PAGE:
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Friday, January 10, 2014

Savages - Silence Yourself

One thing I respond very positively towards in music is fury. It's an emotion I invariably find thrilling and intoxicating; the energy expressed, whether it's a fury born of rage and anger or of exultation and delight, rushes straight through my entire body akin to a full-on adrenaline rush that makes me want to leap out of my chair and dance until I collapse from exhaustion. It's the thing that initially attracted me to dance music and tends to inform the rock music I listen to.

Another component I really dig is craftmanship. A band that works together like a well-oiled machine will almost always score bonus points with me, partially because of the respect I have for the time and effort required to create that type of seamless-seeming performance synergy.

When I first encountered Savages, it was via an appearance on "Later with Jools Holland" where they performed the song "Husbands". I won't lie; the band had about a 70% chance of winning me over before they ever played a note. Four women, mostly in black, standing on stage as feedback came up around them... this wasn't going to be a snuggly, comforting performance. Then, the drums started up, followed by that rolling bass, and I was completely, totally entranced. I felt like I had been transported back to 1980 and was watching a band that one day would be mentioned alongside The Cure and Siouxsie and the Banshees as a mainstream-yet-subculture juggernaut that would rip your face off in the most professional way possible. This was exactly my type of fury; harsh, discordant, yelpy, elegant, musical, precise, wonderful. The album expands upon all of those, ranging from all-out squall ("Hit Me", "No Face") to gentler, more reflective songs that still contain steel ("Waiting For A Sign", "Marshal Dear"). I've read a lot of people poo-poohing the album as Yet Another Post-Punk retread with lots of comparisons to Joy Division and Interpol, which frankly is bananas; there's more punk in here than that, and more precision as well (and, quite frankly, if an Interpol album exists that has even half the energy of this one, someone point me towards it immediately because everything I've heard by them has been soooooooooo enervating and boring). If I was going to point to a forebear, it would be Bauhaus. However, I'd much rather press play and pogo to the break at the beginning of the chorus to "She Will".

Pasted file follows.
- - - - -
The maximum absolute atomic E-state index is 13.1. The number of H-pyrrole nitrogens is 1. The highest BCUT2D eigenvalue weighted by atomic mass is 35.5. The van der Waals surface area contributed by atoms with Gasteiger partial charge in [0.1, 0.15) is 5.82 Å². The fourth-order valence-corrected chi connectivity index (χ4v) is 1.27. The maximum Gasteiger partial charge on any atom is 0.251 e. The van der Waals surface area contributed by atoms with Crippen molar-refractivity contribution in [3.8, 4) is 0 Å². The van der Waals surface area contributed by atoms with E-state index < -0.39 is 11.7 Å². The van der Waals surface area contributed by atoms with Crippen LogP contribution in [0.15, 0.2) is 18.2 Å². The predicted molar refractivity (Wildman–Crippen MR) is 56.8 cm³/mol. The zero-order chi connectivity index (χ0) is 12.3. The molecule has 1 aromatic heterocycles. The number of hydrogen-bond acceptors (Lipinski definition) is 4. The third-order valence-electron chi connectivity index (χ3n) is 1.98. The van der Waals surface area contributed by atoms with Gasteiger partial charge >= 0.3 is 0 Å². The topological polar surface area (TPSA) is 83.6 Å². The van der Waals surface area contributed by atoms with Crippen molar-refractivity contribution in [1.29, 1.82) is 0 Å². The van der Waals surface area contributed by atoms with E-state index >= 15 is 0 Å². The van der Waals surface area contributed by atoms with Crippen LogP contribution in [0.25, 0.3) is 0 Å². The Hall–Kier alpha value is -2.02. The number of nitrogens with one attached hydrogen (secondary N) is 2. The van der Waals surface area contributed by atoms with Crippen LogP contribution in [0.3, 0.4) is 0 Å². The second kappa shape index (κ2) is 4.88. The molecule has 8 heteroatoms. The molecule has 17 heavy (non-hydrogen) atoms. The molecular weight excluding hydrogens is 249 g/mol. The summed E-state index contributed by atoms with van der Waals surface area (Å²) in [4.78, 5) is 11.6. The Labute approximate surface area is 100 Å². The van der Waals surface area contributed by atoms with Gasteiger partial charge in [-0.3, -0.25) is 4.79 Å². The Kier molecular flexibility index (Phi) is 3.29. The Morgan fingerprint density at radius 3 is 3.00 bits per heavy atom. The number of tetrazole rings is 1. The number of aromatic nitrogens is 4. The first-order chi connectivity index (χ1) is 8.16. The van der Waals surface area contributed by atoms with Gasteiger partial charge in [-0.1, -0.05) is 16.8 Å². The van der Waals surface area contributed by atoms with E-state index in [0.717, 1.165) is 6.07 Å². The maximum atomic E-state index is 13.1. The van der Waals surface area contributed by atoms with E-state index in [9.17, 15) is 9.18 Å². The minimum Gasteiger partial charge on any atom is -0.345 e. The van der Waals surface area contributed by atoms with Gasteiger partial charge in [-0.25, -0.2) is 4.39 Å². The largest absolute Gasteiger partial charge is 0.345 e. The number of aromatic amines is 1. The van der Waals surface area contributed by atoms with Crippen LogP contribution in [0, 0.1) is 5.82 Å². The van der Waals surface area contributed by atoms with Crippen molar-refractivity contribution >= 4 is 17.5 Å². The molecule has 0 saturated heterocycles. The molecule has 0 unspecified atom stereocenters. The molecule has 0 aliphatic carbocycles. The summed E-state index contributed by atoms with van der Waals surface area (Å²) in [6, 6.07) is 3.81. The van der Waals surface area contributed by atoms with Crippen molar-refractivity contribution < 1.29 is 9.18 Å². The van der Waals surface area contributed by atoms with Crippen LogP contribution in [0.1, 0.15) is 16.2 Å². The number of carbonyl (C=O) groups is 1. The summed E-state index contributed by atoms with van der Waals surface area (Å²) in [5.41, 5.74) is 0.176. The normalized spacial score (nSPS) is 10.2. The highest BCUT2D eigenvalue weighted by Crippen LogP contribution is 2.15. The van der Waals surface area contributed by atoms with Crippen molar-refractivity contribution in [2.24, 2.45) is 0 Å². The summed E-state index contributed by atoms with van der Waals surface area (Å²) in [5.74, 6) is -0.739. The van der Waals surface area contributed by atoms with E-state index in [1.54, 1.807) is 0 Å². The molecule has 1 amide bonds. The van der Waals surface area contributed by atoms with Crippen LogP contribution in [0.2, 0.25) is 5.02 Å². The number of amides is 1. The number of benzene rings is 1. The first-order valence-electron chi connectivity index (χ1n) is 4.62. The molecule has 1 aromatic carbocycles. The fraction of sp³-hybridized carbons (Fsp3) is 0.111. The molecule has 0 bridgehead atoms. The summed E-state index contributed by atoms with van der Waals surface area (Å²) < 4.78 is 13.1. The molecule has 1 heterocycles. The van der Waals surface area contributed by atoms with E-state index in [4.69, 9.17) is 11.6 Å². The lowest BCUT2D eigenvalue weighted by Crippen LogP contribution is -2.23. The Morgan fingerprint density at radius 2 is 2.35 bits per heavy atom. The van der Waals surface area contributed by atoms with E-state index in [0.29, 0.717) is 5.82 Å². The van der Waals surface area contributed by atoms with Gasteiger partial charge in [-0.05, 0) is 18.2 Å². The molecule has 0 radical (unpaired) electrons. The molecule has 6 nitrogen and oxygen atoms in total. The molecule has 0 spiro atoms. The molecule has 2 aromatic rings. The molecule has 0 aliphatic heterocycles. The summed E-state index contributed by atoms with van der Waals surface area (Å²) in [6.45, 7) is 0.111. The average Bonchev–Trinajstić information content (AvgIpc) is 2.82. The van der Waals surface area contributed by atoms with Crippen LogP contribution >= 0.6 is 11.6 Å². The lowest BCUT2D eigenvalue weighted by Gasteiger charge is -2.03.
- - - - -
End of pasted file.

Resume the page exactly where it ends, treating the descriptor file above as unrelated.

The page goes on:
Savages - Silence Yourself on Spotify.

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